When the situation was clearly desperate, the ruler of Languedoc Raymond-Roger Trencavel gave himself up on the condition that the city will be spared. The Crusaders agreed but Viscount was immediately accused of several crimes, imprisoned and possibly murdered in his own dungeon on 10th November. Neither did they keep their promise – immediately after its surrender, they plundered Carcassonne. Both settlements on its outskirts were razed to the ground and were never rebuilt. Those who survived the ravages of the Crusaders, were allowed to leave and they founded a new city beyond the river.
After the surrender of Carcassonne, Simon de Montfort understandably felt that he is on a winning streak – he also plundered the County of Foix which belonged to a side line of Trencavel family. He achieved his triumph and the Church rewarded him by giving him control of the land he conquered. In later years, he kept conquering and after destroying Minerve he attacked the regional centre – Toulouse which, under threat of ending up like Beziérs or Carcassonne, surrendered. Subsequently, the Dominicans settled there and in the following years, the city of Toulouse became notorious for ecclesiastical tribunals and burning at the stake.
After the shocking advances of the Crusaders in the early years of the Crusade, a slither of hope appeared in King Peter II of Aragon who was the liege lord of both Toulouse and Trencavel and Montpellier sacked by the Crusaders was even a part of a dowry of his wife. He was one of the staunchest supporters of the Church – he was crowned by Pope himself in Rome and he was an acclaimed vanquisher of Muslims. (nepodařilo se mi zjistit, kdo jsou Mohadité, takže jsem to nemohl přeložit) He declared Montfort’s campaign and his conquest of the land illegitimate and he raised an army against Montfort. Many locals and citizens of local cities joined his ranks and for the first time over the course of the Crusade, Montfort had a reason to fear his opponent. The battle took place on a plain south of Toulouse, near Muret on 12th September 1213. Peter of Aragon, strengthened by local volunteers and citizens of Toulouse commanded an army of about 20 thousand infantrymen and approximately 2 thousand mounted knights. Simon de Montfort had at his disposal approximately 2 thousand infantrymen and about 800 mounted knights. The difference between the two forces was stark, however the French forces were seasoned fighters and veterans of many skirmishes while majority of Peter’s ranks never saw battle. The same was true for the French knights – they belonged among the best in Europe. It is therefore no surprise that after the first attack of Peter’s unified infantry was repelled by Montfort’s armoured forces, the hordes of scared citizens of Toulouse and villagers started to flee the battlefield. In the subsequent clash of cavalry, the French dominated the battlefield. King Peter was killed in the carnage that followed and his army was routed.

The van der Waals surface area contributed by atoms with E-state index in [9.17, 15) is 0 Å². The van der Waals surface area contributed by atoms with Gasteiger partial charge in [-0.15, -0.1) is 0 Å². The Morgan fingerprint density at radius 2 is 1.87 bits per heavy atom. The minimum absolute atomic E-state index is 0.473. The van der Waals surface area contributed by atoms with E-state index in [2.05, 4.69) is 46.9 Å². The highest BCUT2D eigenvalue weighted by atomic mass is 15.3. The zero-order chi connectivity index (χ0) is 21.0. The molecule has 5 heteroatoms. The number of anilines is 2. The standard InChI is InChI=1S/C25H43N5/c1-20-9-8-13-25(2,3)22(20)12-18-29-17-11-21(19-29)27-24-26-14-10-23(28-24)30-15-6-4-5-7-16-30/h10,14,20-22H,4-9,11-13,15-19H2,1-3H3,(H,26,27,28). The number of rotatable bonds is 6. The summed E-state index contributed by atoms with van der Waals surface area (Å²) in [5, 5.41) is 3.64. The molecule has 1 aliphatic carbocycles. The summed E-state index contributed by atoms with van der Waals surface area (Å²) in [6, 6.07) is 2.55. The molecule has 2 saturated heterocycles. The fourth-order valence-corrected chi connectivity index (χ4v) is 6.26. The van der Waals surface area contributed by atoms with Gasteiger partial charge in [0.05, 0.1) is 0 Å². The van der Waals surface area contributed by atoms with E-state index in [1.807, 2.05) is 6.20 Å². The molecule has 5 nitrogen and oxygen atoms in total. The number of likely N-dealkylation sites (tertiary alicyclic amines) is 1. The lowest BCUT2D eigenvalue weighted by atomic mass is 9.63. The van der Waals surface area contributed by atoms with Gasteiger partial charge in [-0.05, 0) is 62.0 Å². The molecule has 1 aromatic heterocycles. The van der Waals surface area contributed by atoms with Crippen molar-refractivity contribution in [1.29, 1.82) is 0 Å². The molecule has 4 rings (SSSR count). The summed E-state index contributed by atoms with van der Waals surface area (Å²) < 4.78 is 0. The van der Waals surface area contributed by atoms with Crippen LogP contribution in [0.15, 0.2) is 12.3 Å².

The fate of the Cathars was decided, despite continued armed resistance, which for years forced Simon de Montfort to re-conquer already defeated cities because of revolts. In one of such conflicts, he was killed under the walls of Toulouse on 25th June 1218. According to popular belief, a fair woman defending Toulouse from the ramparts first shot Simon’s brother off his horse and then, when Simon came to his help, she brilliantly shot him with a stone as well. Needless to say, she became a heroine to the locals.
As soon as the news of Montfort’s death spread, Languedoc revolted. Year 1224 was marked with utter failure of the Crusaders. Simon’s son Almarich of Montfort fled to the north and ceded claims to the land in Occitania to King Louis VIII.
When the fighting was over, Count Raymond VII returned to Toulouse. He repented and begged and humiliated himself until Pope Honorius III gave him a pardon. The Church stopped supporting the Crusade. But only until the Council of Bourges in 1225 which was held completely under influence of King of France. A new Crusade was declared and Louis VIII, son of Philip II Augustus was chosen as its leader. Shortly after the campaign began, young King died and Queen Blanche of Castile ruled as regent of her young son Louis IX. The conflict was resolved by a diplomatic solution – a single heiress of Raymond VII became the wife of the younger brother of King of France and one of the conditions was that if they wouldn’t have any children, the County of Toulouse would be inherited by the French Crown… which is exactly what happened in the end. Trencavels were banished and Languedoc was “taken over” by King of France from Montfort. That was when the whole south became a fiefdom of King of France.